How to Create Human-Friendly Shortened URLs

By William Hertling 
HP Developer for 3D Printing

We’re all familiar with URL shorteners - those web services that take a long URL and create a tiny, unique code to make a link that is much shorter. URL shortening can be used to squeeze a link into a limited space, such as a 140-character tweet, track metrics, or make links look cleaner.

Shortened URLs often depend on creating a unique key using base 36 (10 digits + 26 alphabetic characters) or base 62 (10 digits + 26 lowercase + 26 uppercase). A base 62 URL (such as helps keep the key length, and hence the overall URL length, as short as possible.

When such shortened URLs are used on printed materials, such as ads, postcards, or packaging, a problem quickly arises: It is exceedingly difficult to type a shortened URL into a device. Pseudo-random base 62 strings are not easy for people to remember. Therefore, it becomes necessary to read and input one character at a time. Worse, on a mobile device, a person must switch keyboards multiple times. For the example above, they would have to press twelve keys instead of seven:

<number> 2 <alpha> o <uppercase> a c k <uppercase> L <uppercase> K

Short and easy

What if we want to make a shortened URL that is easy for people to enter manually? What principles can we use to guide the design of that URL?

Avoid switching between uppercase, lowercase, and numbers more than necessary. The mobile-keyboard example above demonstrates the cognitive and physical cost of this.

Avoid ambiguous characters. Depending on the font, the uppercase I, lowercase l and the numeral 1 can be confused with each other. Similarly, the uppercase O and slender numeral 0 can be confused. To a lesser extent, two consecutive letter Vs can sometimes look like a W. In some fonts, the number 7 can be confused with a 1.

It’s tempting to argue that ambiguous characters can be resolved with better font choice. However the software that generates shortened URLs will often be far removed from design decisions around fonts, which may be dictated by corporate branding standards and other restrictions. So the safest best is to eliminate all ambiguous characters from code generation.

Separate and alternate

Group the code into sequences of 3 or 4 digits. This is well known from the formatting of telephone and credit card numbers, which in turn stems from studies into short-term memory.

There are two strategies that can help break longer strings into shorter ones. We can use a separator character, such as a dash (-) or period (.), or we can alternate between letters and numbers. The period appears on both numeric and alphabetic mobile keyboards, making it an ideal separator.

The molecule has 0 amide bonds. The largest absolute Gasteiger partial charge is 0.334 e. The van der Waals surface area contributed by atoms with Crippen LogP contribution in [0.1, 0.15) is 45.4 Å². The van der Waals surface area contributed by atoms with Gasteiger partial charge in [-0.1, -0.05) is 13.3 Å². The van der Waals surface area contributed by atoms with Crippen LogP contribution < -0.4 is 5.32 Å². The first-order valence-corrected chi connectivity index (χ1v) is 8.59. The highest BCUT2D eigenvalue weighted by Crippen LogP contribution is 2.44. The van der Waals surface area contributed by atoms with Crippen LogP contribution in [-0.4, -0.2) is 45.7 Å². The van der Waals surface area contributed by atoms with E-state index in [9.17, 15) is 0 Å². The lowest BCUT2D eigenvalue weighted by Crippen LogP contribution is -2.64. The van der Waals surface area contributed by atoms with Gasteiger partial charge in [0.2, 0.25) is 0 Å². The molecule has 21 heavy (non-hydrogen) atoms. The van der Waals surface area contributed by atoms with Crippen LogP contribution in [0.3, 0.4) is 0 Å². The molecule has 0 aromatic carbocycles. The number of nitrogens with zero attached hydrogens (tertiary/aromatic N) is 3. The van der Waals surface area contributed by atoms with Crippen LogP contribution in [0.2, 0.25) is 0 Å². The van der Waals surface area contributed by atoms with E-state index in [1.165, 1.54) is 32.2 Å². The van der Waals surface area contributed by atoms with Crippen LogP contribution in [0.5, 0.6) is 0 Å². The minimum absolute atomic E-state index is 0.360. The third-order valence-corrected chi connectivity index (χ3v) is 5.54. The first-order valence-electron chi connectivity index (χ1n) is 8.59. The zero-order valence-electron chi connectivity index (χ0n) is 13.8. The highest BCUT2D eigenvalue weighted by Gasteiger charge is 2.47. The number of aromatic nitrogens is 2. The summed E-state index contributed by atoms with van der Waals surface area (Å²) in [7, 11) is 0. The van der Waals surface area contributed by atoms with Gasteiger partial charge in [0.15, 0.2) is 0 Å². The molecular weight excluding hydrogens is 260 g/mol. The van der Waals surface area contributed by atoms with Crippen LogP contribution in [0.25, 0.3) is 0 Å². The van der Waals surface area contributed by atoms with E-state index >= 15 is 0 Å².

These are examples of separator character grouping. They can use letters or numbers in any sub-group (shown with an example domain name below):


These are examples of alternation grouping. They are composed of one subgroup of letters and one subgroup of numbers:


By restricting the code in these ways:

  • Using a single case and digits
  • Avoiding two numbers (0, 1) and three letters (i, l, O)
  • Constraining subgroups to the same type of characters (all numbers or all letters)

...we do lose a lot of combinations compared to traditional base 62 encoding. However, most websites don’t need to shorten hundreds of millions of URLs, so this mechanism will work fine.

Implementing all five of the grouping schemes shown above yields a total code space of 173 million URLs. To handle more than that, lengthening subgroups to four characters or using three subgroups will boost the code space to more than 80 billion URLs.


Humans have great difficulty reading and transcribing shortened URLs that contain a random assortment of numbers and letters in upper and lower case. To give users URLs that are easy to type and transcribe, avoid switching keyboards and types of characters more than once, use a separator character to create subgroups, and eliminate ambiguous characters. Human-friendly URLs are ideal for printed materials and anywhere shortened URLs are needed.

William Hertling is a Ruby on Rails developer at HP working on 3D printing software. By night, he’s a science fiction writer, and the author of the best-selling Avogadro Corp and Kill Process. His writing has been called “chilling and compelling” by Wired, and a “must read” by Brad Feld, managing director at Foundry Group.

Author : william.hertling

nice idea to create short links. This will less the time of webdevelopers. ALI